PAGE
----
WILMINGTON – Jarrett Royster grew up at his local YMCA in Providence, R.I., learning how to swim at its pool, participating in after-school programs and being mentored in its youth sports.That experience led to a college track and field scholarship and a job offer from the YMCA that has turned into a lifelong passion.
[caption id="attachment_232487" align="alignright" width="214"] Jarrett Royster | PHOTO COURTESY OF YMCA OF DELAWARE[/caption]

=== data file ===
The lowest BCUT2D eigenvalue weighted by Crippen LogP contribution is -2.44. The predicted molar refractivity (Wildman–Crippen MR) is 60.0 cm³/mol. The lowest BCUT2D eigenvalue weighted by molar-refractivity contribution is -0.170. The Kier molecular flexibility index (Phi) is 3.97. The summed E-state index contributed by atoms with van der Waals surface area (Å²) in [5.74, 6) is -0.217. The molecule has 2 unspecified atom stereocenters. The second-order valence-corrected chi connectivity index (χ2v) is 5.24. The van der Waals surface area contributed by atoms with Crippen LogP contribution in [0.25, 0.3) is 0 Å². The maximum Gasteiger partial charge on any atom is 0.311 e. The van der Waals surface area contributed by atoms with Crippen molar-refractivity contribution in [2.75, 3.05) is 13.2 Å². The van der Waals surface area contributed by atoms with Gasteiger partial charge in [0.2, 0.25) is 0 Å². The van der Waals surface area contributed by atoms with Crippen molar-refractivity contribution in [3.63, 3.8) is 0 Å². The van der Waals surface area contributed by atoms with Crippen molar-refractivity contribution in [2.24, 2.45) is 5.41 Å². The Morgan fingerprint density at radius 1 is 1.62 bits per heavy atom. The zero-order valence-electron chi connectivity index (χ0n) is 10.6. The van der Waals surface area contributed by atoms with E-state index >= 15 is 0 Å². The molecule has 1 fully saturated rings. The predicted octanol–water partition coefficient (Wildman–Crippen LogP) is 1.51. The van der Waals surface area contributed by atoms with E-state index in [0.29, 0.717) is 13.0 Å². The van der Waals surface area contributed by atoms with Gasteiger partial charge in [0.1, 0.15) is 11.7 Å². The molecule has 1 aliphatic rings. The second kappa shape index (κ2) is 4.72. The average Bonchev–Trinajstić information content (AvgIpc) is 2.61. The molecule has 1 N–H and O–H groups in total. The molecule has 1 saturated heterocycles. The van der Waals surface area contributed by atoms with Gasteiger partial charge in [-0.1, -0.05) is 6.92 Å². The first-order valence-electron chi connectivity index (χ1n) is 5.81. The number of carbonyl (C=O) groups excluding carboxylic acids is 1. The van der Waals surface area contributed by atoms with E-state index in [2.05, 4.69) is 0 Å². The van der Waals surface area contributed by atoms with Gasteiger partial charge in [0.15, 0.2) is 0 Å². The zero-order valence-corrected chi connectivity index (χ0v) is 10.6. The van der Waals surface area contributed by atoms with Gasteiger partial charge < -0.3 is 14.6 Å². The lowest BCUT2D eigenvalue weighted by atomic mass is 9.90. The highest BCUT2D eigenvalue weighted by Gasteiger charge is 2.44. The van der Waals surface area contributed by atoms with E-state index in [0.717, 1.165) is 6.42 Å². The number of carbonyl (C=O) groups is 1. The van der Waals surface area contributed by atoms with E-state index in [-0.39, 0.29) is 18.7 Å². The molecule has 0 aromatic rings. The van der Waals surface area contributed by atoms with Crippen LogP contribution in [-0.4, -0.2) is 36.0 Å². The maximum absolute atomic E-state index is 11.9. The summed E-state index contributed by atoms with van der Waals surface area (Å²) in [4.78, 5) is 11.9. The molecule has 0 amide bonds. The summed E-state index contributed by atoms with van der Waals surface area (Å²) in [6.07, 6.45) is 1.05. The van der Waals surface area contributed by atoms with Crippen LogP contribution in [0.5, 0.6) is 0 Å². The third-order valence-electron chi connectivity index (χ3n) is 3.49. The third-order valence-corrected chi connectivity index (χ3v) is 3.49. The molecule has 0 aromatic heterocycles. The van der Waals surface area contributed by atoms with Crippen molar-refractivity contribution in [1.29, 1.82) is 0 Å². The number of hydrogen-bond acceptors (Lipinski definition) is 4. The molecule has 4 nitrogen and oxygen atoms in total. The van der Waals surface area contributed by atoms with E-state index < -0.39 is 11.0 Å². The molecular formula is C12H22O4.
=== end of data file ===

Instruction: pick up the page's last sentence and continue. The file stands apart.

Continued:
Today, he serves as CEO of YMCA of Delaware, the only statewide affiliate in the United States that served more than 100,000 people last year at seven branches, a Youth Development Center and an outdoor camp.After former CEO Deborah Bagatta-Bowles stepped down in 2022, the YMCA of Delaware’s board began a nationwide search for her successor.Royster, then the executive vice president and chief operations officer of the Greater Boston YMCA, said he had long admired the Delaware organization after reading about it while working at the Philadelphia YMCA early in his 34-year career. When a colleague informed him of the opening, he jumped at the chance.“During our search for a new YMCA CEO, we looked at many candidates from around the country, but Jarrett stood out among the rest,” Enid Wallace-Simms, YMCA of Delaware board chair, said in an October statement announcing the pick. “His energy and vision for the YMCA of Delaware is exactly what we were looking for in a leader. With Jarrett’s extensive Y experience, and passion towards youth development, equity and building healthy communities, we are confident that he will lead our organization to new heights.”Royster told Delaware Business Times that he was excited about the statewide organization that was free from the sometimes-territorial thinking compared to other states that have dozens of affiliates, the strong volunteer base here and the partnership from state leaders.Since taking over the state Y last year, Royster has helped develop five organizational “promises” – make kids workforce and life ready, improve individual and community health, create equitable experiences, build family economic stability, and build bridges in the community.To meet those objectives, Royster aims to build the YMCA’s annual revenue stream that sat at about $39.9 million in 2021, according to public tax filings. About a third of that funding came from government funding, while just under a third came from membership dues.Aiding the growth of membership dues is the planned September opening of a new YMCA branch in Middletown, as well as plans for a new YMCA branch near Lewes in Sussex County as a part of the proposed Cool Springs development.“There's lots of people in need and when there's people in need, we need to figure out how we grow our reach and impact. We know we need to raise more dollars to help people who don't have access to our organization. We don't want fees for service to be a barrier to people participating in Y programs,” Royster said, noting $3.9 million was granted in financial assistance last year.The YMCA is also considering how it can help the community address unmet childcare needs that have been exacerbated by population growth and also open a new outdoor camp to serve growing interest in getting kids back into nature, Royster said.He emphasized that the YMCA’s programs could be especially life-changing for kids, just like they were for him. It has 2,000 teens in programs that teach them to be future leaders, including the Youth in Government program, the Black Achievers program and the Leaders in Training program, but simply being there for them makes a difference too.“Kids who go to after school programs tend to have better grades, better attendance, and better behavior in school,” he said. “And why is that important? Only 10% of kids in the state of Delaware are reading at the third-grade proficiency level. That is not a good number, and we believe we can help improve that by giving more kids access to high-quality before and after-school programs.”
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